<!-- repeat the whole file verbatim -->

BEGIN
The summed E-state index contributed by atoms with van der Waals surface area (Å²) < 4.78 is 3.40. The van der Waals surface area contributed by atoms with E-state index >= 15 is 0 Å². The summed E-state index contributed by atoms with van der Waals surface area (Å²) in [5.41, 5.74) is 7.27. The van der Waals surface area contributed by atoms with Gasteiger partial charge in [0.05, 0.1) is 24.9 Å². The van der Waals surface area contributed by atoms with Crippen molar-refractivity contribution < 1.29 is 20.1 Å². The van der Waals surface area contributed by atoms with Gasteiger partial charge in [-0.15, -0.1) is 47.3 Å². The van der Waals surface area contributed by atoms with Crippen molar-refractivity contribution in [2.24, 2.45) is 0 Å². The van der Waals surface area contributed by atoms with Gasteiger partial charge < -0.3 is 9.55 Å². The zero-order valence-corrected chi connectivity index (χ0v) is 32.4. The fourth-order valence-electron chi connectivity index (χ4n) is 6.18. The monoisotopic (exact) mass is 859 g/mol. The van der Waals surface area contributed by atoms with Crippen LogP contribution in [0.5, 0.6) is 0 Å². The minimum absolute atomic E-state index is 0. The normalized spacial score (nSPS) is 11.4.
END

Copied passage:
The summed E-state index contributed by atoms with van der Waals surface area (Å²) < 4.78 is 3.40. The van der Waals surface area contributed by atoms with E-state index >= 15 is 0 Å². The summed E-state index contributed by atoms with van der Waals surface area (Å²) in [5.41, 5.74) is 7.27. The van der Waals surface area contributed by atoms with Gasteiger partial charge in [0.05, 0.1) is 24.9 Å². The van der Waals surface area contributed by atoms with Crippen molar-refractivity contribution < 1.29 is 20.1 Å². The van der Waals surface area contributed by atoms with Gasteiger partial charge in [-0.15, -0.1) is 47.3 Å². The van der Waals surface area contributed by atoms with Crippen molar-refractivity contribution in [2.24, 2.45) is 0 Å². The van der Waals surface area contributed by atoms with Gasteiger partial charge < -0.3 is 9.55 Å². The zero-order valence-corrected chi connectivity index (χ0v) is 32.4. The fourth-order valence-electron chi connectivity index (χ4n) is 6.18. The monoisotopic (exact) mass is 859 g/mol. The van der Waals surface area contributed by atoms with Crippen LogP contribution in [0.5, 0.6) is 0 Å². The minimum absolute atomic E-state index is 0. The normalized spacial score (nSPS) is 11.4.